U.S. May Celebrate Chinese State Visit With Sanctions

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US President Barack Obama (R) answers a question as Chinese President Xi Jinping listens following their bilateral meeting at the Annenberg Retreat at Sunnylands in Rancho Mirage, California, on June 7, 2013.Obama, with Chinese counterpart Xi Jinping by his side, called Friday for common rules on cybersecurity after allegations of hacking by Beijing. At a summit in the Calfornia desert, Obama said it was "critical" to reach a "permanent understanding" on cybersecurity. He also voiced concern over intellectual theft and urged "common rules of the road." AFP PHOTO/Jewel Samad        (Photo credit should read JEWEL SAMAD/AFP/Getty Images)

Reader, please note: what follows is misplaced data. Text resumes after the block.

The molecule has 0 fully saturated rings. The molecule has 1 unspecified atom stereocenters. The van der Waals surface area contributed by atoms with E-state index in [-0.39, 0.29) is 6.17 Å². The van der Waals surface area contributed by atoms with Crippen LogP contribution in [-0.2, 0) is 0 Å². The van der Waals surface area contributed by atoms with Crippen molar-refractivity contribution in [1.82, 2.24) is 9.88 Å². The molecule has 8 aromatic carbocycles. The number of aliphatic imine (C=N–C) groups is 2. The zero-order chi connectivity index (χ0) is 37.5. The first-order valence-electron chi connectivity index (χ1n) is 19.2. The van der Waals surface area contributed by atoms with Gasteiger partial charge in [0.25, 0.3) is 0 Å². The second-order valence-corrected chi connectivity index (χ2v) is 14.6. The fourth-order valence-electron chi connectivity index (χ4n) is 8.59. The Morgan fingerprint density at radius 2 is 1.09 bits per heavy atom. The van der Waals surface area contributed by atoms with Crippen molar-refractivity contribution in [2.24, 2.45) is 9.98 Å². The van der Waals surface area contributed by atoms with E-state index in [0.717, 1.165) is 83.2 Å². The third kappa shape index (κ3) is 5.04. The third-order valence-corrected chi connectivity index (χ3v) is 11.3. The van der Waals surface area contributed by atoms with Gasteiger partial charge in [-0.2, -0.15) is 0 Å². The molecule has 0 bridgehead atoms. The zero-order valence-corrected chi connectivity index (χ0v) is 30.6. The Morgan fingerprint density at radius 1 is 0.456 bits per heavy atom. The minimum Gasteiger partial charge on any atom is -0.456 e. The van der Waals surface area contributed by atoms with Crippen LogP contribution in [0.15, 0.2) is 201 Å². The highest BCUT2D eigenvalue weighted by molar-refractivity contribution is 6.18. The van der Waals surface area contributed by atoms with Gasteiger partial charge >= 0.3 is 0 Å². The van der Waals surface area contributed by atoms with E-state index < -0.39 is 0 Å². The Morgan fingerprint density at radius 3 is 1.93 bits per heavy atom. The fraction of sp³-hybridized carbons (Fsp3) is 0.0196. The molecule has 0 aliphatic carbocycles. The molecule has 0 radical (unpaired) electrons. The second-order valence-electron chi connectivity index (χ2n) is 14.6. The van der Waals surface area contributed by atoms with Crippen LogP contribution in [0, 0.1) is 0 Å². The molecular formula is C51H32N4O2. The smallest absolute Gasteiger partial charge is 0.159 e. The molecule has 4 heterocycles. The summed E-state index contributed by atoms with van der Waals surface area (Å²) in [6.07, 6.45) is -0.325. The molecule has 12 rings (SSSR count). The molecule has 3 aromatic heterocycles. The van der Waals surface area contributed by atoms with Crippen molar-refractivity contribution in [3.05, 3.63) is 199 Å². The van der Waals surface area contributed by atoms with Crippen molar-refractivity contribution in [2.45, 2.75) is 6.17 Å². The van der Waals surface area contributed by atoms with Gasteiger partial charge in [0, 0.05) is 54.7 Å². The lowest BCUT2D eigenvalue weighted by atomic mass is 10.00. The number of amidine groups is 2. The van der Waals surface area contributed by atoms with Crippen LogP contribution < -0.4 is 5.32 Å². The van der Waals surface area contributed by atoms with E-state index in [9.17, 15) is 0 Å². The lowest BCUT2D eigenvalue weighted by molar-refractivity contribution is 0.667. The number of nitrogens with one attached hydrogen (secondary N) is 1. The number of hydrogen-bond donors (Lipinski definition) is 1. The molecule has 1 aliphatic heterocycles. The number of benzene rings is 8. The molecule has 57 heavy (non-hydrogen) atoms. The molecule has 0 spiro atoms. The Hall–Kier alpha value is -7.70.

President Obama meets with Chinese President Xi Jinping in November 2014.Photo: JEWEL SAMAD/AFP/Getty Images

Two weeks after the State Department told Chinese agents hunting the nation’s fugitives that they must leave the U.S., the Washington Post reports that the Obama administration is developing a package of economic sanctions against Chinese companies and individuals who benefit from economic espionage by Chinese hackers. In addition to stealing U.S. trade secrets, China is accused of compromising the personal information of 22 million federal employees. While the sanctions are not directly related to the Office of Personnel Management hack, that helped convince U.S. officials to take action against Chinese cyberspying. The decision on whether to implement the sanctions could come in the next two weeks, just in time to make Chinese president Xi Jinping’s state visit even more awkward.